Executing a successful ABM campaign is not just about making it happen. It’s also about aligning resources proportionately with the value or tier of the account you’re trying to work, measuring the response, and optimizing accordingly to generate a strong ROI.

Steve Watt, Fractional Marketing Leader and ABM Consultant

When hiring an ABM leader, the best candidates will show genuine and passionate intellectual curiosity.

ABM is evolving very quickly, and there is a LOT of great content coming out from thought leaders, technology providers, practitioners, and more. If the candidate doesn’t exhibit a genuine lust to learn, and doesn’t excitedly and authentically share tales of what they’ve learned and who they learned it from, this is a giant red flag for me.

I try not to explicitly ask where candidates go to learn – anyone can cite a few credible sources. Rather, I ask casual questions like, “Why do you think ABM has become such a hot topic?”, which (with the right candidate) should open the floodgates for self-starters and keen learners.

Shellie Smith, Director of ABM at Autodesk

When we launched Autodesk’s ABM program two years ago, I was tasked with hiring approximately 15 marketers. I was fortunate to be able to fill about half of those positions internally, but I then had to work quickly to hire the rest in a very short period of time. Here are some qualities I looked for then, and continue to look for now as we expand our ABM practice:

  • Empathy for the sales process – not just an understanding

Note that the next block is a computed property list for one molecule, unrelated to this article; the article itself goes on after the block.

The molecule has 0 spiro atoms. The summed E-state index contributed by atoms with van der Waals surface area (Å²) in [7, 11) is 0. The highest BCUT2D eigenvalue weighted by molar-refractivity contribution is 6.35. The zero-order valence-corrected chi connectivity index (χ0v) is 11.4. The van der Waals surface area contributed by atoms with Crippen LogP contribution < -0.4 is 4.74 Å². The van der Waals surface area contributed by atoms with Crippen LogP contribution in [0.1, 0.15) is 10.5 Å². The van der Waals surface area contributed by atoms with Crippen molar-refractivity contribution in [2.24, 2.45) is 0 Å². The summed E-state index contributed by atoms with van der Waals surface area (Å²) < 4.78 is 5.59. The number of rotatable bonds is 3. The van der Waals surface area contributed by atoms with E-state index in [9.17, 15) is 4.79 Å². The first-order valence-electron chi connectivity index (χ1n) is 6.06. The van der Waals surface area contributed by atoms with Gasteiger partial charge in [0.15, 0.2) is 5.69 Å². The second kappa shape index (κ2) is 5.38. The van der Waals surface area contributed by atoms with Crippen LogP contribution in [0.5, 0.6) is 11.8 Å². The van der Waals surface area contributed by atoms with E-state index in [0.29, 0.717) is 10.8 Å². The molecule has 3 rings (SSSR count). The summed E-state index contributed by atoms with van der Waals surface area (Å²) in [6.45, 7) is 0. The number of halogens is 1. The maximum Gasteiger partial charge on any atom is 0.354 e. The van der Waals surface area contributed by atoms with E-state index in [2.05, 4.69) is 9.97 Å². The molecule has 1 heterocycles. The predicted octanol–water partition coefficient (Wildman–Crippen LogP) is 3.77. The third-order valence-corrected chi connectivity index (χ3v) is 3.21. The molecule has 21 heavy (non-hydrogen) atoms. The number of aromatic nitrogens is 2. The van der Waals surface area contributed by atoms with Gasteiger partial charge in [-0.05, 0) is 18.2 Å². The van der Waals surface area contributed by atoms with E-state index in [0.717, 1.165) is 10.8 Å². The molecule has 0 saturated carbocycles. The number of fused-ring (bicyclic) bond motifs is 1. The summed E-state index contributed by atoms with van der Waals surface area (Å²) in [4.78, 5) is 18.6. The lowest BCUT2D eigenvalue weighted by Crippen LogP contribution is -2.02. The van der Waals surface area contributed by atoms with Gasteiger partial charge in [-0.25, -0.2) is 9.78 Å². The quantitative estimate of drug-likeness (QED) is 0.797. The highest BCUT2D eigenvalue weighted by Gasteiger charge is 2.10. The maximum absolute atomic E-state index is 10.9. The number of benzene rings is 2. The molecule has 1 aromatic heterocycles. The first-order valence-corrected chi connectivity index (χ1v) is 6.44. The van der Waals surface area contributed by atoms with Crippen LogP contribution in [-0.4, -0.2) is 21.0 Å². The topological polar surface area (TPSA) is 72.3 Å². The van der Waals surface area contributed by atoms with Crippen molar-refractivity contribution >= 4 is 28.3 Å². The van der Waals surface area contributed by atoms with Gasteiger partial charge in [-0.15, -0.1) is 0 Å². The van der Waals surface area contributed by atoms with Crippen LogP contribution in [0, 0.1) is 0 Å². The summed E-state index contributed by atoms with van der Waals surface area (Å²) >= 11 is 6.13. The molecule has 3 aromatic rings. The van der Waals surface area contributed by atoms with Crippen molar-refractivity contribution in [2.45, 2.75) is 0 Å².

• A great ABMer is an effective collaborator who will be able to sit in on account planning calls, ask important questions, propose new solutions, and react quickly when campaigns aren’t driving results.
  • An inherent sense of accountability towards driving revenue
    • Some marketers don’t always think of themselves as revenue drivers. Those marketers are not the marketers you want. Great ABMers see themselves as an extension of the sales process; they know how to use their arsenal of digital tools to drive pipeline and close deals. When results aren’t met, they take personal responsibility and partner with sales to make course corrections.
  • Understands and excels at digital marketing (and the metrics that power digital marketing)
    • Good marketers don’t care about vanity metrics. When they discuss results, they discuss results that matter: pipeline created, accelerated, and closed; engagement; influenced accounts, etc. If you interview a prospective ABMer who only discusses leads, clicks, or impressions, they probably aren’t a great fit.
  • A willingness to experiment
    • Great ABM candidates don’t want to be placed in a box with restrictions on what they can and can’t do. Give them room to try different things and see what works at your company and with your customers. If you can offer them that flexibility, it’s a huge selling point for your organization.
  • And a few extra notes…